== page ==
Author and SCBWI booster Jolie Stekly put up another fantastic writing prompt on her blog, as she does every Monday. If you're a writer, I highly encourage you to follow her Monday Moments. I don't write in her genre or anything close to it, but I still find her prompts extremely creative and useful tools for character development, often helping me enrich the backstory that influences the work even if it never ends up explicitly in print.
I wanted to comment on today's prompt, though, because it made me think about another aspect of my writing. First, here's the prompt:
When did your character go from feeling their best to feeling their worst?
(And it's definitely worth going and reading the post that leads up the prompt!)
As I was thinking about the prompt, I realized for the first time a certain tension in my writing over this question.
Typically in suspense, the slide from best-to-worst happens during the novel, and the drive of the story comes from the character trying to avoid sliding to even worster.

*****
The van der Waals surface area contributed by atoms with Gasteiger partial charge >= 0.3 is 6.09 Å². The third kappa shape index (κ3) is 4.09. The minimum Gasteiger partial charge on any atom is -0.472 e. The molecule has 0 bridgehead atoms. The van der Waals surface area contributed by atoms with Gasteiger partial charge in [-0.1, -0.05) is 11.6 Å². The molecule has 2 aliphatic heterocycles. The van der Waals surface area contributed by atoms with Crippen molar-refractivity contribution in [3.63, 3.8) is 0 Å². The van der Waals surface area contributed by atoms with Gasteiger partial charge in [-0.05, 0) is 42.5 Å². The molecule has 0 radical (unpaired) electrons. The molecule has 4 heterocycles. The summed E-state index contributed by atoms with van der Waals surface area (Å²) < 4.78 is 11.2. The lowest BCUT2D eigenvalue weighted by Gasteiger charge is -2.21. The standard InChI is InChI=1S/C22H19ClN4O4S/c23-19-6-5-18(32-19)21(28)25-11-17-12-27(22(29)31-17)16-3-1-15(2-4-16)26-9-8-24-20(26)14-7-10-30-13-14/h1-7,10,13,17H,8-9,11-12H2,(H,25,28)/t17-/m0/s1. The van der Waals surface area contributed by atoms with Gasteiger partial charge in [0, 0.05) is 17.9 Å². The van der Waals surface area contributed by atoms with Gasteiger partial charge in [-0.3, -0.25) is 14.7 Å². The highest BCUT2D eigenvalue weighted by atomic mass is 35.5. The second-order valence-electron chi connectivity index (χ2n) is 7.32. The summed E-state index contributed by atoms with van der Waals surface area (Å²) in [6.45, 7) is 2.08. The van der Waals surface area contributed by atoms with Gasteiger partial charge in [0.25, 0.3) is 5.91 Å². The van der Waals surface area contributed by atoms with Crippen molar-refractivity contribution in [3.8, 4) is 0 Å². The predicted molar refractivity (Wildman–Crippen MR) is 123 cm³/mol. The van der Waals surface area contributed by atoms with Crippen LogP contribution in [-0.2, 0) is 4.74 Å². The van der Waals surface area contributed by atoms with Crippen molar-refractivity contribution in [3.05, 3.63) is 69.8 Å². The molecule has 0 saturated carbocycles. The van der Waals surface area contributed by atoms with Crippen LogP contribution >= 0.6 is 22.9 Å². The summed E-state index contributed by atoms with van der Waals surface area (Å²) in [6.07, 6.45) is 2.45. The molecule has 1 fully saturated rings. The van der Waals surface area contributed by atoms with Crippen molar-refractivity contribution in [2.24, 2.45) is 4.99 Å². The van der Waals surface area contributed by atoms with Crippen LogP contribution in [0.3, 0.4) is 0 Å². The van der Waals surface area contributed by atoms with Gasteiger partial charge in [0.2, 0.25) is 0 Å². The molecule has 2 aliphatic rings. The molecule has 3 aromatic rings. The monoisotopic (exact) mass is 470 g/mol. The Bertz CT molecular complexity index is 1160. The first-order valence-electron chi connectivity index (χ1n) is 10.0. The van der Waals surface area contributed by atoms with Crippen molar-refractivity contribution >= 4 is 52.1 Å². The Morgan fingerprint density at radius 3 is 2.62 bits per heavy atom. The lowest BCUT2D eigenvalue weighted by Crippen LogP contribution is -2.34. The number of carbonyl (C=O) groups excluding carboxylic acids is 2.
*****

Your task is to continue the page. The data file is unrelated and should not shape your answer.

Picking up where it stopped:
In a psychologically-oriented novel, the slide from best-to-worst is often in the backstory, having provided the foundation for the current story and guiding the character's response to it.
What I realized then is that in psychological suspense, you often have a slide from best-to-worst in the background, haunting the character as he or she confronts a slide from a best-as-it-can-get to new-worst, and tries to avoid falling into all time worst.
I suppose in some ways this is obvious, but for me, at least, it really helped re-clarify one of the main differences between psychological suspense and ordinary suspense. It's that sense of, "Oh, crap, I've been there before, and I can't go back, please, no, don't let it all fall apart on me again after I've worked so hard."
So thanks, Jolie!